Digital vs. Vinyl: Where It Makes A Difference


The vinyl-or-digital debate rages on and audiophiles of all stripes have strong opinions on one side or the other. Saying anything almost feels like a reopening of old wounds. Technically speaking, sound engineers record modern music in digital, so most would say that digital playback sounds exactly like they engineered it. Since the early 1990s at the latest, oversampling of the digital stream has driven the difference between an engineered, digital recording and digital playback far beyond the range of human hearing.

If we can, let’s just concede that that’s so. Converting a digital stream to analog on vinyl sounds different because it’s vinyl, not because the recording is more accurate. In fact, vinyl playback is not just less accurate, but it has had less dynamic range than digital playback since the first days of CD. It’s not magic, even if it does involve a bit of rocket science.

Still, the two formats do sound different, even to an untrained ear. Paraphrasing Sherlock Holmes, after you eliminate the obvious, what’s left must be true. The difference between digital recording and analog playback is the loss of part of what the sound engineer or producer so proudly created. And, there’s really no question that a listener can hear the sound engineer’s hands on the dials in a digital recording. If you’ve ever worked with one, you’ll never not hear it, ever again.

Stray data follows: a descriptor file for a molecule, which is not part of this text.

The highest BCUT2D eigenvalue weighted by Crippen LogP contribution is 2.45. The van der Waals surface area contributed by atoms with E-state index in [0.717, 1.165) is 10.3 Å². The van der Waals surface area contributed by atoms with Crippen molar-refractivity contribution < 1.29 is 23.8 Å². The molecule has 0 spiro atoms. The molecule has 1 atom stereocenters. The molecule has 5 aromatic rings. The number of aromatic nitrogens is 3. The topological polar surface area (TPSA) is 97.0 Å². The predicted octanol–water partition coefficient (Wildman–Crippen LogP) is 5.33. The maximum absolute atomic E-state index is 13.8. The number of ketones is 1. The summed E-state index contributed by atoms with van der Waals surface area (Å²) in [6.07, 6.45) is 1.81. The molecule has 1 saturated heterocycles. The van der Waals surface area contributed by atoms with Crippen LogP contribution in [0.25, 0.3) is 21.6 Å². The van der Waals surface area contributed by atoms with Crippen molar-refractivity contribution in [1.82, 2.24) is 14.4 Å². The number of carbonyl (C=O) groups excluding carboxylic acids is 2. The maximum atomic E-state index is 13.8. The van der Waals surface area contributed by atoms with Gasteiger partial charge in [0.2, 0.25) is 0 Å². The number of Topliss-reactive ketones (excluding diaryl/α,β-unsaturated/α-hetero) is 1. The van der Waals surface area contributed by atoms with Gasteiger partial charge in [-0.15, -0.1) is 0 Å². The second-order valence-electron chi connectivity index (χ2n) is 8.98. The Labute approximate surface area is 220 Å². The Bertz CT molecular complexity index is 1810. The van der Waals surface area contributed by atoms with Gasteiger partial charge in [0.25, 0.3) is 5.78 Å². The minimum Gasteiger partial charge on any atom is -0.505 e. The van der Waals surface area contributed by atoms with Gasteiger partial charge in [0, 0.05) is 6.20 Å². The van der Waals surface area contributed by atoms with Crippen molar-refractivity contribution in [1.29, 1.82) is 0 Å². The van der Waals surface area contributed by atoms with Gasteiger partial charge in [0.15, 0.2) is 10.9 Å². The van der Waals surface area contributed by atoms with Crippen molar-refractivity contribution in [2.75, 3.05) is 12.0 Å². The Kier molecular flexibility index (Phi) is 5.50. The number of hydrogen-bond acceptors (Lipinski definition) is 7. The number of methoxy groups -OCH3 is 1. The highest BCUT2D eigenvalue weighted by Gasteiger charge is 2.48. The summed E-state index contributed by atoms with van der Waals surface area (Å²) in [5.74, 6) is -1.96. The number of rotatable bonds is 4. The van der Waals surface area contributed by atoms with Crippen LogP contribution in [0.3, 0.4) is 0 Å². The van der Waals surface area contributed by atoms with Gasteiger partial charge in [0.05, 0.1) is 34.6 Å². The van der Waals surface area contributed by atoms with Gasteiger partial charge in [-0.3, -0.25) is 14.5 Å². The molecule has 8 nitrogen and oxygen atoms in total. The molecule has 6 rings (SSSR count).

There’s just something monotonous and sterile about a studio-perfect, over-engineered recording that jars the ear. Whether it’s the perfectly tuned, canned drum strikes, fattened up double or triple tracking, or waveform-adjusted, pitch-adjusted, over-echoed or flanged vocals, there’s something that’s just so, well, meh, about engineered digital sound. Then too, our ears are on opposite sides of our heads and our stereo vision tells us that it’s just not possible for the reverb and echo to have a single focal point in a live venue. On the other hand, absent the digital revolution, it would not have been possible to develop accurate baselines for audio equipment including loudspeakers; the inaccuracy of vinyl becomes a limiting factor.

With all of that in mind, below are five albums you can use to test out the difference. Before you get to that though, consider trying an experiment to get a feel for what ‘over-engineered’ means. These days, several vendors offer free sound editing software for evaluation purposes. For example, Audacity is open source and free. It’s a bit harder to use than a shareware package like GoldWave, but if you’re just interested in a quick listen, an evaluation copy of GoldWave is an easy setup. If you go with GoldWave, unless you want to be bothered by ads, don’t let the downloader automatically install the software for you. Do it yourself. When it opens, Drag and Drop a song you own as an mp3 into the editor box on the left.